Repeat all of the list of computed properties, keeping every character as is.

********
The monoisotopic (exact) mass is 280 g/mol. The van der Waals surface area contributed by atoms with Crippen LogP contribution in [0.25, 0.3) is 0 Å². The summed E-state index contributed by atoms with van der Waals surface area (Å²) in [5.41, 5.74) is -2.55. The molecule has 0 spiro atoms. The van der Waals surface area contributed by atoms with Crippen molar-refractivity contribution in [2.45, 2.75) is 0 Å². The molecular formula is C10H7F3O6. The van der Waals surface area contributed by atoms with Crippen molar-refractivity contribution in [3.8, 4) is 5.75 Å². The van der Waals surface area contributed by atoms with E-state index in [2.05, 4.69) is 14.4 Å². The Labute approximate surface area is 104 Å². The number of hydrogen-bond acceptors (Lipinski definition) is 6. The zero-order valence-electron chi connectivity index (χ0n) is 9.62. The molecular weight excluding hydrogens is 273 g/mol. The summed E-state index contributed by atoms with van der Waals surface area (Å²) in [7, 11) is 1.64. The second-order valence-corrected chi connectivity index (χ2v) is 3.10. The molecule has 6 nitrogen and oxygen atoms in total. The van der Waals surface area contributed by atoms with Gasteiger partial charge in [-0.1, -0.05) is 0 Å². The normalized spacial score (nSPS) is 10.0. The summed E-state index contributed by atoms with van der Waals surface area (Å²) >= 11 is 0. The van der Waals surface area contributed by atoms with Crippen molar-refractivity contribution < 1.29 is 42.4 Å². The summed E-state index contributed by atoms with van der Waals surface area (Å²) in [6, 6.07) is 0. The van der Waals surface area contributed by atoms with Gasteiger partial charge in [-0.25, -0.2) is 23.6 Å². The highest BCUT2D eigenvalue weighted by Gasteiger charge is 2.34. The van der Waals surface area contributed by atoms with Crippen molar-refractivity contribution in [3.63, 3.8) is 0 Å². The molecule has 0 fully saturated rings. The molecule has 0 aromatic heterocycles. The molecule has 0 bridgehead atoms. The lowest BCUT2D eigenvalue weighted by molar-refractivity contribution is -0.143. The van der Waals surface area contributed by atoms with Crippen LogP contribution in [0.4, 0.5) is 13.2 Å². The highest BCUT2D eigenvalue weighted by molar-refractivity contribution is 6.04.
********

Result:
The monoisotopic (exact) mass is 280 g/mol. The van der Waals surface area contributed by atoms with Crippen LogP contribution in [0.25, 0.3) is 0 Å². The summed E-state index contributed by atoms with van der Waals surface area (Å²) in [5.41, 5.74) is -2.55. The molecule has 0 spiro atoms. The van der Waals surface area contributed by atoms with Crippen molar-refractivity contribution in [2.45, 2.75) is 0 Å². The molecular formula is C10H7F3O6. The van der Waals surface area contributed by atoms with Crippen molar-refractivity contribution in [3.8, 4) is 5.75 Å². The van der Waals surface area contributed by atoms with E-state index in [2.05, 4.69) is 14.4 Å². The Labute approximate surface area is 104 Å². The number of hydrogen-bond acceptors (Lipinski definition) is 6. The zero-order valence-electron chi connectivity index (χ0n) is 9.62. The molecular weight excluding hydrogens is 273 g/mol. The summed E-state index contributed by atoms with van der Waals surface area (Å²) in [7, 11) is 1.64. The second-order valence-corrected chi connectivity index (χ2v) is 3.10. The molecule has 6 nitrogen and oxygen atoms in total. The van der Waals surface area contributed by atoms with Gasteiger partial charge in [-0.1, -0.05) is 0 Å². The normalized spacial score (nSPS) is 10.0. The summed E-state index contributed by atoms with van der Waals surface area (Å²) >= 11 is 0. The van der Waals surface area contributed by atoms with Crippen molar-refractivity contribution < 1.29 is 42.4 Å². The summed E-state index contributed by atoms with van der Waals surface area (Å²) in [6, 6.07) is 0. The van der Waals surface area contributed by atoms with Gasteiger partial charge in [-0.25, -0.2) is 23.6 Å². The highest BCUT2D eigenvalue weighted by Gasteiger charge is 2.34. The van der Waals surface area contributed by atoms with Crippen molar-refractivity contribution in [3.63, 3.8) is 0 Å². The molecule has 0 fully saturated rings. The molecule has 0 aromatic heterocycles. The molecule has 0 bridgehead atoms. The lowest BCUT2D eigenvalue weighted by molar-refractivity contribution is -0.143. The van der Waals surface area contributed by atoms with Crippen LogP contribution in [0.4, 0.5) is 13.2 Å². The highest BCUT2D eigenvalue weighted by molar-refractivity contribution is 6.04.